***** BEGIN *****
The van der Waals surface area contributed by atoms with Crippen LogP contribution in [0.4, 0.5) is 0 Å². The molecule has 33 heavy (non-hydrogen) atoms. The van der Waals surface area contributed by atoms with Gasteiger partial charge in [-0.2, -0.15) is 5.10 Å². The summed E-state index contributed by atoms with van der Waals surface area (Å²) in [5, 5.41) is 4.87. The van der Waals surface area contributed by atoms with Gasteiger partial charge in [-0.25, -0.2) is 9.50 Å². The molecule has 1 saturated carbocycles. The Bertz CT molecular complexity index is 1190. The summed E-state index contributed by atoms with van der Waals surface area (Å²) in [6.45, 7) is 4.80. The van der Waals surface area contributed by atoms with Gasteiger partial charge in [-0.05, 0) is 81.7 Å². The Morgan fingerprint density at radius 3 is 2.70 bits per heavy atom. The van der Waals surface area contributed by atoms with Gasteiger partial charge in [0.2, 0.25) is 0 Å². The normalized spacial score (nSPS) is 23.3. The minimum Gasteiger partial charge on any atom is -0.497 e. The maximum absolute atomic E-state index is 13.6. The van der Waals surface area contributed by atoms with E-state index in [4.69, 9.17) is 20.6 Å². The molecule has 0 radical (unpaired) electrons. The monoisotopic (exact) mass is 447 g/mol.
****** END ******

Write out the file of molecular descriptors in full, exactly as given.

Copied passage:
The van der Waals surface area contributed by atoms with Crippen LogP contribution in [0.4, 0.5) is 0 Å². The molecule has 33 heavy (non-hydrogen) atoms. The van der Waals surface area contributed by atoms with Gasteiger partial charge in [-0.2, -0.15) is 5.10 Å². The summed E-state index contributed by atoms with van der Waals surface area (Å²) in [5, 5.41) is 4.87. The van der Waals surface area contributed by atoms with Gasteiger partial charge in [-0.25, -0.2) is 9.50 Å². The molecule has 1 saturated carbocycles. The Bertz CT molecular complexity index is 1190. The summed E-state index contributed by atoms with van der Waals surface area (Å²) in [6.45, 7) is 4.80. The van der Waals surface area contributed by atoms with Gasteiger partial charge in [-0.05, 0) is 81.7 Å². The Morgan fingerprint density at radius 3 is 2.70 bits per heavy atom. The van der Waals surface area contributed by atoms with Gasteiger partial charge in [0.2, 0.25) is 0 Å². The normalized spacial score (nSPS) is 23.3. The minimum Gasteiger partial charge on any atom is -0.497 e. The maximum absolute atomic E-state index is 13.6. The van der Waals surface area contributed by atoms with E-state index in [4.69, 9.17) is 20.6 Å². The molecule has 0 radical (unpaired) electrons. The monoisotopic (exact) mass is 447 g/mol.